Speaking of walking funny and cRaZy dreamz, let’s make some Curry Chicken Salad!

Now Entering Flavor CountryDo you have a simple dish you love to make, but for some reason you haven’t made it in a while? Well this is that dish for me. I LOVE deli salads, especially of the curry-persuasion. And they’re so easy to make at home, it’s stupid. Did you hear that? You’re stupid. 

I didn’t spend much time documenting what went into this salad (chopping, stirring), but I did get john to take some “action” shots of me ripping apart the grocery store-bought rotisserie chicken. I’d say the hardest part of this salad was waiting for the chicken to cool enough for me to handle it.

Tear

SaladSo what goes in this anyways?

  • 1 Whole Rotisserie chicken, skins removed and bones discarded (save for homemade stock!) — Shredded by Hand
  • 5 Stalks of Celery — Diced Small
  • 1/2 Medium Red Onion — Diced Small
  • 1 Apple, cored — Diced Small
  • Lots of Red Grapes — Halved
  • 1 Small Container of Greek Yogurt — Non Expired
  • 2 Heaping Tbs Mayo
  • (at least) 2 tsp Curry Powder — I’m sure I used about twice as much, but I like it VERY curry-y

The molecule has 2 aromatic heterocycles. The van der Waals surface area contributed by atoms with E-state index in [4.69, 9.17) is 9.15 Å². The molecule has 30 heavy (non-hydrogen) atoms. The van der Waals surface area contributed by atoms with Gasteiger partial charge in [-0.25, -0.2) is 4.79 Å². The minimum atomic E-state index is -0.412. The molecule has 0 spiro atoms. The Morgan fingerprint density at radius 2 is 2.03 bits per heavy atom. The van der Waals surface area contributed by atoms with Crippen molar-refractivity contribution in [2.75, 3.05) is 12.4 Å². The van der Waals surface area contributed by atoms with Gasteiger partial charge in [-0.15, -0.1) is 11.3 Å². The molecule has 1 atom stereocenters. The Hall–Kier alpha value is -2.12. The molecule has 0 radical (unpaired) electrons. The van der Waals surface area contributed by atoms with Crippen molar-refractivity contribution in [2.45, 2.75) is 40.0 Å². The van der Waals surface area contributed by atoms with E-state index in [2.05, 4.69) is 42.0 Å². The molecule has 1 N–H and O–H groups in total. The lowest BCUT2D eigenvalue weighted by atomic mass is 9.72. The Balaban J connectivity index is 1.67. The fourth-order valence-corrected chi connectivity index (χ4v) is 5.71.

• 1 tsp Turmeric
  • Salt and Pepper — to taste

 

 

 

 

 

How do you make it?

  • Mix everything together and eat right out of mixing bowl because you’re hungry after waiting for the chicken to cool.

I like making these salads at home because there are a few things I don’t like about deli salads: getting a bite that has nothing but a big cube of chicken, too many fruity aspects without enough savory to balance it out, too much dried fruit, waay too much mayo. This is the first time I’ve substituted so much of the mayo for greek yogurt, and if you’re using high enough quality spices (like me, because you know my standards are just SO high), it shouldn’t be very noticeable. In fact, I don’t think John even realized there was any switcharoo…until this post, when I gave everything up like a Bond villain who should have waited until they EXECUTED the plan, DAMN THIS EGO OF MINE!

Now Entering Flavor Country